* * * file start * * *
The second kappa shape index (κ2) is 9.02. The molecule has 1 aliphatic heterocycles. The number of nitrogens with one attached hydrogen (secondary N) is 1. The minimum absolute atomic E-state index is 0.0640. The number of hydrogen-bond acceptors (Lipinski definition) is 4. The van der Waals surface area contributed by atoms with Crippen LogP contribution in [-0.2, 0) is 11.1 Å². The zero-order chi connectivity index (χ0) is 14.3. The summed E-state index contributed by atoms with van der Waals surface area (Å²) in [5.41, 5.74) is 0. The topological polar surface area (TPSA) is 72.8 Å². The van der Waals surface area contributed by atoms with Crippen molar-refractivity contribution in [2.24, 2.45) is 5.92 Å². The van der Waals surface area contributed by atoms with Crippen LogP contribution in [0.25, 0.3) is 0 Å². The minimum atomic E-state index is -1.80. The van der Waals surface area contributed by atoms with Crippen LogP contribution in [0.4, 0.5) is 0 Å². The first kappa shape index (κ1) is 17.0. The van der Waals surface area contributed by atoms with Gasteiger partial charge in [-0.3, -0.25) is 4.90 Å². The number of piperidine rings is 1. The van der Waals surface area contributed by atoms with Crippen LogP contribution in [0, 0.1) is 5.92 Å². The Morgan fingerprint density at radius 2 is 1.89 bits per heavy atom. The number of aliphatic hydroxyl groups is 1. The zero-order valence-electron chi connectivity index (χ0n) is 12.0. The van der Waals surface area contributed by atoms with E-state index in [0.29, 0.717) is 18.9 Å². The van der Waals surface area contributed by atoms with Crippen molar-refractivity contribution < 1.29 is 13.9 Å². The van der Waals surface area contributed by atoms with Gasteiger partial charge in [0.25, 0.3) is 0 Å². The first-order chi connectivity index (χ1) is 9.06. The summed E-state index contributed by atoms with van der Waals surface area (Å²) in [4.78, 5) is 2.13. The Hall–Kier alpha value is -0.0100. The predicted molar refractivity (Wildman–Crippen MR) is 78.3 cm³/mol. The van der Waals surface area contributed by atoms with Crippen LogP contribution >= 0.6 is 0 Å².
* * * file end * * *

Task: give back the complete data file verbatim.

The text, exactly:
The second kappa shape index (κ2) is 9.02. The molecule has 1 aliphatic heterocycles. The number of nitrogens with one attached hydrogen (secondary N) is 1. The minimum absolute atomic E-state index is 0.0640. The number of hydrogen-bond acceptors (Lipinski definition) is 4. The van der Waals surface area contributed by atoms with Crippen LogP contribution in [-0.2, 0) is 11.1 Å². The zero-order chi connectivity index (χ0) is 14.3. The summed E-state index contributed by atoms with van der Waals surface area (Å²) in [5.41, 5.74) is 0. The topological polar surface area (TPSA) is 72.8 Å². The van der Waals surface area contributed by atoms with Crippen molar-refractivity contribution in [2.24, 2.45) is 5.92 Å². The van der Waals surface area contributed by atoms with Crippen LogP contribution in [0.25, 0.3) is 0 Å². The minimum atomic E-state index is -1.80. The van der Waals surface area contributed by atoms with Crippen LogP contribution in [0.4, 0.5) is 0 Å². The first kappa shape index (κ1) is 17.0. The van der Waals surface area contributed by atoms with Gasteiger partial charge in [-0.3, -0.25) is 4.90 Å². The number of piperidine rings is 1. The van der Waals surface area contributed by atoms with Crippen LogP contribution in [0, 0.1) is 5.92 Å². The Morgan fingerprint density at radius 2 is 1.89 bits per heavy atom. The number of aliphatic hydroxyl groups is 1. The zero-order valence-electron chi connectivity index (χ0n) is 12.0. The van der Waals surface area contributed by atoms with E-state index in [0.29, 0.717) is 18.9 Å². The van der Waals surface area contributed by atoms with Crippen molar-refractivity contribution < 1.29 is 13.9 Å². The van der Waals surface area contributed by atoms with Gasteiger partial charge in [0.25, 0.3) is 0 Å². The first-order chi connectivity index (χ1) is 9.06. The summed E-state index contributed by atoms with van der Waals surface area (Å²) in [4.78, 5) is 2.13. The Hall–Kier alpha value is -0.0100. The predicted molar refractivity (Wildman–Crippen MR) is 78.3 cm³/mol. The van der Waals surface area contributed by atoms with Crippen LogP contribution >= 0.6 is 0 Å².